Charitable Endowment Fund Restrictions on Borrowing
“Charitable Endowment Fund Restrictions on Borrowing,” that is the subject of today’s ACTEC Trust and Estate Talk.
This is Susan Snyder, ACTEC Fellow from Chicago, IL. At a recent ACTEC meeting, a panel of ACTEC Fellows discussed Charities in a Time of Crisis. Today’s podcast presents the first of two excerpts from that panel. The 2020 economic crisis has severely impacted many charities causing them to look for alternative ways to meet financial mission objectives. Charities may begin to think about taking a loan from their endowment fund. Erik Dryburgh, ACTEC Fellow from San Francisco, here tells us more about borrowing restrictions on charitable endowment funds.
We’re to trying to address the financial crisis that a lot of our charities have found themselves in. As you can well imagine, charities that are revenue-based, museums for example, with shelter in place have seen their revenue go to zero. Charities that are donation based have found donors are a little less willing to give in these times of uncertainty and donors that are willing to give are redirecting to the kind of current issues at hand and less so to some of the more traditional causes; so they’re seeing a big drop in donation revenue and that leads to some real financial tension. One of the first things that charities, in my experience too, when they’re under financial pressures, they kind of look around for any pot of money and lo and behold — over there in the corner is the endowment, and why don’t we just go tap into the endowment? This has been a long-standing issue. I think we’ve seen it plenty of times before, but it’s really sort of heightened in our current situation. And, the first question that we tend to get a lot is, well, can I borrow from the endowment? And some people try to cast that as an investment, but I don’t really, frankly, buy that. I really think a loan is a contract. And to have a contract, you have to have two parties, a promisor and a promisee. In this case, you need to have a lender and a borrower. And I don’t really think you have, in a charity, two different parties. Some people try to say, well, we’ve got the finance committee on the one side; they’re in charge of the endowment. We have the executive committee on the other side. They kind of represent the operating side of the charity. I’m sorry, there is one organization; there is one board.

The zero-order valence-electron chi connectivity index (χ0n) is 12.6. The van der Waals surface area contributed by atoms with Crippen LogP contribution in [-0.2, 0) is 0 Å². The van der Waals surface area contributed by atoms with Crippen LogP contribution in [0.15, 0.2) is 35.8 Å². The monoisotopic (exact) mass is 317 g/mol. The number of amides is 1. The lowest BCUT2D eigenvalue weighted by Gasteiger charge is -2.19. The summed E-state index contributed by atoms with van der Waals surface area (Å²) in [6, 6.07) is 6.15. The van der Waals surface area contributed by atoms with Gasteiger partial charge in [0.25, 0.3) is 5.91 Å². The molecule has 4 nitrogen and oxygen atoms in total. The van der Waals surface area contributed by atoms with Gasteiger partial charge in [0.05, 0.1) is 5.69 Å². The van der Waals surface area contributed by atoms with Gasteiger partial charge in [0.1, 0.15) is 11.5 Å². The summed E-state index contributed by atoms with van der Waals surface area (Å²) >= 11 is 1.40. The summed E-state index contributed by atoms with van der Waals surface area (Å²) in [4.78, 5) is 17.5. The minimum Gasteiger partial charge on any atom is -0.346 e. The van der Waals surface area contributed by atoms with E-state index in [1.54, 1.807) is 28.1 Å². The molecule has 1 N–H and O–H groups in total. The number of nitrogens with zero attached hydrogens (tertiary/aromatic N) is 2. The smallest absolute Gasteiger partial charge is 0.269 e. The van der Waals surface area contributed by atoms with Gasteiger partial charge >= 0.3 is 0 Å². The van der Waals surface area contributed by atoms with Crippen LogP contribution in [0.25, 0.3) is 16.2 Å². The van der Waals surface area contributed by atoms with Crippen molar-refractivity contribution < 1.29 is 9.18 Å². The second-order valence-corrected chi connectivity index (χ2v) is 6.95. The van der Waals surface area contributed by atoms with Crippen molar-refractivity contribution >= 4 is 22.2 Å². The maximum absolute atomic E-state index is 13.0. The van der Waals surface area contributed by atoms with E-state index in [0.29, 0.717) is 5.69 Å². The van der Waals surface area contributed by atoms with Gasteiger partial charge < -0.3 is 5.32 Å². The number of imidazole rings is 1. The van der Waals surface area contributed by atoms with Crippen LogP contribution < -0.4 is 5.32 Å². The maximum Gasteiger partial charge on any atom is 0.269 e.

I sometimes try to get people to picture what that loan document would look like. Who’s going to be signing as the borrower? Who’s going to be signing as the lender? And the answer is well, the president is going to sign on both lines. That’s a little hard. When that doesn’t resonate quite enough, I figuratively, not literally, try to get the board to stand on two sides of the room. I want you folks over here to be on the endowment side. You’re the lender. I want you folks over here to be on the operating side. You’re the borrower. Now we’re going to roll this forward to where the charity actually defaults because it cannot pay back the endowment for the loan, and I just want to make sure I know who my plaintiffs and defendants are in that lawsuit. And all of a sudden, we start having a problem. So, I do think it is problematic.
Now I should note that some charities have their endowment in a separate legal entity. A lot of the health care organizations, occasionally university, institutions have a separate foundation that handles the charitable gift planning functions; and often that’s where the endowment is. Now you at least have two different parties, two different legal entities, and I think you can structure a loan. That then starts to get the question of what are the terms going to be — interest rate, securities? To what extent does this have to look like a fair market value loan you would get from a third-party bank; and if you get to the point where you think, yeah, it needs to pretty much look like what a bank would want in terms –why don’t you just go to the bank?
But, I do think internal borrowing is a problem. The Massachusetts Attorney General has issued some guidance, suggesting that they are not at all comfortable with that. I will note that our AG out in the state of California has likewise put out a document that also says, we think that is not permitted. Just as a quick side note, I would recommend that folks look at that material that’s been handed out from the Attorney General of California because they have some interesting discussion on how to hold board meetings under shelter in place and some useful board governance guidance there.
I do think there are a couple of ways to think about borrowing from endowment. One is — I’m a firm believer that these sort of donor restrictions, charitable trust restrictions, are really a matter of the donor and the charity contract, if you will, and donor intent rules in a lot of these situations. So I think if you can have a donor to the endowment authorize the borrowing, and in some way agree in writing — but talk about consenting to the borrowing, I think then maybe, you know, we would find that that is a permissible use of the endowment.
I hope you enjoyed Eric Dryburgh’s review of the guidance on charitable endowment funds and borrowing restrictions. Next week’s podcast will feature our second and final excerpt from Charities in a Time of Crisis.
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